Braemar Golf Club: Good Things Do Come In Small Packages

By GolfPublisher Staff, Staff Report

Lying in a natural amphitheatre created by the imposing Grampian Mountains; Braemar is one of the most picturesque villages in Scotland. The village caters for the whole range of visitors, with two four-star hotels, a youth hostel and bunkhouse, a plethora of bed and breakfast accommodation and several providers of self-catering lodgings along with a caravan and camping site.

Braemar is probably most well known for its annual Highland Gathering, held on the first Saturday in September. This occasion is attended by many of the Royal family, who are at this time resident at Balmoral Castle, which is nine miles east of the village.

As a base for hill-walking, fishing and touring; Braemar is one of the best in Scotland, many short and long distance treks converge on the village and it is relatively simple to access the high plateau's and ridges of the Cairngorms. There is fine fishing to be had, the world renowned River Dee flows through the village and angling permits are readily available. There are also tributaries which can offer good quality sport.

Being very centrally placed, Braemar makes an ideal centre for touring holidays. The Highlands are as easily accessible as the Central Belt of Scotland; there are also many castles and distilleries, which can be visited on a short day tour. Aberdeen is sixty miles to the East; the main road follows the course of the Dee, making the trip one of the most pleasant and beautiful in the country.

Braemar Golf Club is reputed to be the highest 18-hole course in the United Kingdom and due to the climactic conditions, the course officially closes at the end of October, reopening in the March of the following year.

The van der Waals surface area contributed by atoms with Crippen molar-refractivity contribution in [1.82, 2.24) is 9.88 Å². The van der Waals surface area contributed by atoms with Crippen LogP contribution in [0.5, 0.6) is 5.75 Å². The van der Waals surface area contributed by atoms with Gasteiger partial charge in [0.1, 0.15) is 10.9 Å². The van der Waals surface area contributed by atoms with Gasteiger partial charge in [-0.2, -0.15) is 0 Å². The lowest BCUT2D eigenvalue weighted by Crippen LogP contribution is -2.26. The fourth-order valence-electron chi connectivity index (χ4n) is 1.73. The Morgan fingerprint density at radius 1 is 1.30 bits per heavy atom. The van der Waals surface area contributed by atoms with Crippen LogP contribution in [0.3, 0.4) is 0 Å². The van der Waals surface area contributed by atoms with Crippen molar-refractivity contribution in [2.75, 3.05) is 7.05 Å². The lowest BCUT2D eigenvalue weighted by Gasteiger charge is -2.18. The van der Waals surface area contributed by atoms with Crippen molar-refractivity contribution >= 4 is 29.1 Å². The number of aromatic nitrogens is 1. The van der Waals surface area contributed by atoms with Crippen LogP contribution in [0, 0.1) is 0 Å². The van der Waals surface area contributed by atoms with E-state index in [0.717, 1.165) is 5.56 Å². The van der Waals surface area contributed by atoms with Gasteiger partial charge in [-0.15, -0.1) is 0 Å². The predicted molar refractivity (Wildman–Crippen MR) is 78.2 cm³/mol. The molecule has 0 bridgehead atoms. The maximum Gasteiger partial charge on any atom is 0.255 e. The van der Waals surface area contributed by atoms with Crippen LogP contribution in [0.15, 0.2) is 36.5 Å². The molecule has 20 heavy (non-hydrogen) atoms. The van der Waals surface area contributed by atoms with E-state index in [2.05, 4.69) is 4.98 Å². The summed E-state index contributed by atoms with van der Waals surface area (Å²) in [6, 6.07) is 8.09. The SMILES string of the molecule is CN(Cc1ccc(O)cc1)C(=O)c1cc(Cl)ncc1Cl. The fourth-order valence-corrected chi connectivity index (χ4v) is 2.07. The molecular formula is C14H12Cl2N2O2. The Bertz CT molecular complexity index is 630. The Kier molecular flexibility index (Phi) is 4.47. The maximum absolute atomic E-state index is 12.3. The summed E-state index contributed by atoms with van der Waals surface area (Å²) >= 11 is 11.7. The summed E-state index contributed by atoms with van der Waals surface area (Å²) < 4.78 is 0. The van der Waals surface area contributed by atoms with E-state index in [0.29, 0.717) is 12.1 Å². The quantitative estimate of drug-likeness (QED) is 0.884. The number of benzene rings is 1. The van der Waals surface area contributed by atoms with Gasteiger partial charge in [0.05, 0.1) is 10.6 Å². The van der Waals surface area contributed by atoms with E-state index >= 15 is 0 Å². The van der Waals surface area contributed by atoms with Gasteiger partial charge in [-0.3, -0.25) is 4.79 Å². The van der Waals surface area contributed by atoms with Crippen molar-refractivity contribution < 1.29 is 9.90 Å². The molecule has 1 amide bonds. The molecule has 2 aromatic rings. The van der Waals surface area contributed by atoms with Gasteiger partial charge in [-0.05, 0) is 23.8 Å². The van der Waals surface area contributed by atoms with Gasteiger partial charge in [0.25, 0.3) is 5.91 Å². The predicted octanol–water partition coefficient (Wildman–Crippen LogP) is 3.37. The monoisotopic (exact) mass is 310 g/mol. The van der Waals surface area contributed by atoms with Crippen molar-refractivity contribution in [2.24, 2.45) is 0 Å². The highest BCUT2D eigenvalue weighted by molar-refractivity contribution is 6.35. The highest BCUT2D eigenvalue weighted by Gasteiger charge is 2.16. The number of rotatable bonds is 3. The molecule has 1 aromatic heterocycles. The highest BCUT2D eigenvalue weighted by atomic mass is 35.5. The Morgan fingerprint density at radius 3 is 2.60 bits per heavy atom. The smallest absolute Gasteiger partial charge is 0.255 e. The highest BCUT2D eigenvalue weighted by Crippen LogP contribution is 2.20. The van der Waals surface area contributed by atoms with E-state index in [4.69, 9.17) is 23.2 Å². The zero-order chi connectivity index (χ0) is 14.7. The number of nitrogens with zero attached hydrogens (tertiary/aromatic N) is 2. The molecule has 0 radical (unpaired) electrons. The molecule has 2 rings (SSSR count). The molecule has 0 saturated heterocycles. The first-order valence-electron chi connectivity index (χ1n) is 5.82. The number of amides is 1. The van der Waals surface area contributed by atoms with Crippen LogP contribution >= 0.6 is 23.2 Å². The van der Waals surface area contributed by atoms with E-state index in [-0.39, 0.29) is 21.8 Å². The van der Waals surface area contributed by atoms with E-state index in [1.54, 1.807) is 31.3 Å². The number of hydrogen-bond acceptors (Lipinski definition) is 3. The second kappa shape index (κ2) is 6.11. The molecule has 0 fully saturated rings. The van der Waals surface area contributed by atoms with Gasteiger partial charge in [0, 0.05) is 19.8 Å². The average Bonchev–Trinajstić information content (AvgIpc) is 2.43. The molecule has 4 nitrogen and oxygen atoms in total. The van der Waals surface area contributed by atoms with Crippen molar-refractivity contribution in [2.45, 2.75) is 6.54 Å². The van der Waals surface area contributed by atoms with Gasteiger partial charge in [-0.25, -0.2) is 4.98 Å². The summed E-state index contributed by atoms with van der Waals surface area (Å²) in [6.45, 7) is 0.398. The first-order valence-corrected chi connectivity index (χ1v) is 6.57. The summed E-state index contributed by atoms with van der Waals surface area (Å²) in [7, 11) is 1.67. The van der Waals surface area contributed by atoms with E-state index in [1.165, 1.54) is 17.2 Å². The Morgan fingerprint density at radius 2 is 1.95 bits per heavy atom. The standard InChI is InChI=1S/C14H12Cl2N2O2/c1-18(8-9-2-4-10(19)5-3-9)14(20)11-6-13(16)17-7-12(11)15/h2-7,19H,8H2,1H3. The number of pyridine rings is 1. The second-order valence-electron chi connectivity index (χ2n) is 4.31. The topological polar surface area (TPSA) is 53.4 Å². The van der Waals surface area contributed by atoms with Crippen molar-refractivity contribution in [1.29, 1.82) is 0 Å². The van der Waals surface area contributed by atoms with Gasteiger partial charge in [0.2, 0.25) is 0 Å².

A new clubhouse has been built and opened in time for this season. There is a fully licensed bar and extensive catering is available from 8am 'til 7pm every day.

The course itself is not long, at only 4,935 yards, but do not let this lull you into thinking that it is no more than a glorified pitch and putt set up. It most certainly is not, as the par of 65 testifies. The Clunie river bisects the course and comes into play significantly on at least five of the holes and less so on five more, making the placement of the tee shots absolutely crucial.

The opening drive is one which invites you to open your shoulders and test out that new driver, played from an elevated tee; the hole widens until it meets the river at around the 300-yard mark.

The second hole at Braemar is widely regarded as one of the most difficult par 4's in Scottish golf. With the Clunie running along the right of the hole for its full length and uncharacteristically thick rough on the left, one has to be especially careful when there is a wind blowing. Having successfully negotiated the tee shot, you could be forgiven for thinking the worst is over, but no, now you are faced with a mid to long iron shot into a green which is elevated forty feet above where your ball sits. Get through the second with a par 4 and it will definitely feel like a birdie, and on a windy day possibly even an eagle.

Being such a short course there are no par 5's. This, however, is easily balanced out by the complexity of the seven par 3's ranging from the 231 yard fifth to the 103 yard sixth.

Hole number five can, on days when the conditions are less favourable, be almost impossible to make par on. Having a length of 231 yards means that it mostly requires a long iron or more realistically, a wooden club to reach the putting surface in one blow. Many scorecards have taken a beating here.

The sixth hole, named Queen's Drive, not because Her Majesty has played here, but because of the name of the footpath which starts fifty yards from the sixth tee, requires only a very short iron shot. The green, which the player has to aim for, has the appearance of an upturned saucer. Since there is only rough ground twixt tee and green, a very accurate tee shot is called for.